When I look at my flight itinerary, it says that the flight includes a technical stop.
What does that mean compared to a layover?
Usually it's a refuelling stop, and you just sit on the plane. You don't go into the terminal, the plane isn't cleaned, and you're soon on your way again. As an added bonus, the airline isn't charged for using the terminal, so the tickets are sometimes cheaper as a result.
After some reading of forums, the whole leaving the plane thing is possible depending on airline or terminal.
In addition, another type of technical stop is where for example you have a fuel leak or engine failure and have to land to get it sorted. However these are usually (obviously) unplanned, so the fact it's on your itinerary means it's likely the former (fuel stop).
A technical stop is for the benefit of the PLANE. That is for refueling, inspection, repairs, etc.
It is not a stop for the benefit of the passengers. That is, it is not for loading or unloading passengers, and it could be in some out of the way place.
The plane has "technically" stopped. (In U.S. car traffic terminology, it might be referred to as "standing.") But it has not made a stop for the usual purposes.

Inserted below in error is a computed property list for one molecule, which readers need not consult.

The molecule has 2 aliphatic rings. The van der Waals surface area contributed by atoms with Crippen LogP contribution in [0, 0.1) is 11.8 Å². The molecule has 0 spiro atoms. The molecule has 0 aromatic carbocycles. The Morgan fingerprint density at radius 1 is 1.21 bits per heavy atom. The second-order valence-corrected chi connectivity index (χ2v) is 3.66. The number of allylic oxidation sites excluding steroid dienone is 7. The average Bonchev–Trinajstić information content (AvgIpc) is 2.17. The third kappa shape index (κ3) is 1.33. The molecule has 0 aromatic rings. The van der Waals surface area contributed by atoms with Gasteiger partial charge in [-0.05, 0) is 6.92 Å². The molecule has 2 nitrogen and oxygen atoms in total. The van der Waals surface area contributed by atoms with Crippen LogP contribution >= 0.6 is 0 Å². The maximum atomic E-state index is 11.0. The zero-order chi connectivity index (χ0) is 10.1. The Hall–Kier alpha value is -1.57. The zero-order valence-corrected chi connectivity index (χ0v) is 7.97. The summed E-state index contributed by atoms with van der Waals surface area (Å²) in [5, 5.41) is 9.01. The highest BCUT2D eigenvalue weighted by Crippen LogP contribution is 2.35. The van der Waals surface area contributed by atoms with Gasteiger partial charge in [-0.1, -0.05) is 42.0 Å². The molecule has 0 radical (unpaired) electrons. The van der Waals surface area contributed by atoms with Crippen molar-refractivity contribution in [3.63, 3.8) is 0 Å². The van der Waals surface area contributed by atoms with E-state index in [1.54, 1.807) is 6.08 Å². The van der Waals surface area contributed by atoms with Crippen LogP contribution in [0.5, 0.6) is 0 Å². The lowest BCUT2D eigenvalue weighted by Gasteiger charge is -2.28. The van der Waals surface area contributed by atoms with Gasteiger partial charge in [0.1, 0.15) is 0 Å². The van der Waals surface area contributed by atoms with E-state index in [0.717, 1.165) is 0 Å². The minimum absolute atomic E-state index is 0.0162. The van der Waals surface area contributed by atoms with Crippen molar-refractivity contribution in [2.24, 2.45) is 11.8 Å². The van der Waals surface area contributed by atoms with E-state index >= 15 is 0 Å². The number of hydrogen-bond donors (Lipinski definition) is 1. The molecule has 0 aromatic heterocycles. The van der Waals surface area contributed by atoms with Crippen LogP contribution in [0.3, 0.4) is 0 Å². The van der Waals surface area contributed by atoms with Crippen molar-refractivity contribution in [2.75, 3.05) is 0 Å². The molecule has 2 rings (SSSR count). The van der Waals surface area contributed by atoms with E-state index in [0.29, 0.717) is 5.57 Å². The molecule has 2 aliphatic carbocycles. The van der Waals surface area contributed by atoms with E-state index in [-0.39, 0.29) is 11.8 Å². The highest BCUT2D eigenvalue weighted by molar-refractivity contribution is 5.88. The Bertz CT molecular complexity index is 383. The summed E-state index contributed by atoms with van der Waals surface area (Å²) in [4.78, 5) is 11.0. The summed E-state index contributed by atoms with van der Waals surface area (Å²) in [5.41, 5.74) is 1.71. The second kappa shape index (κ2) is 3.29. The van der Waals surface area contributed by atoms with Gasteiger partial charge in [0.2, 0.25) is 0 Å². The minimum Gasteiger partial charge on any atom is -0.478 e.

As others have mentioned, it can be a brief stop for fuel. In addition, the plane may change crews and take on meals. In my experience, the passengers will be often asked to leave the plane for about 30 minutes or an hour, spending some time at the terminal and having an opportunity to do a little shopping and have a drink at a bar airside.
A technical stop might be primarily for fuel or crew scheduling. Some routes may have technical stops depending on weather, for example, LAX-HKG when operated by a 747 often makes a technical stop for fuel during the winter (when the headwinds are stronger in that direction) but not in summer. It's rare for such weather-dependent stops to be published in the itinerary, since they may not be decided until shortly before departure.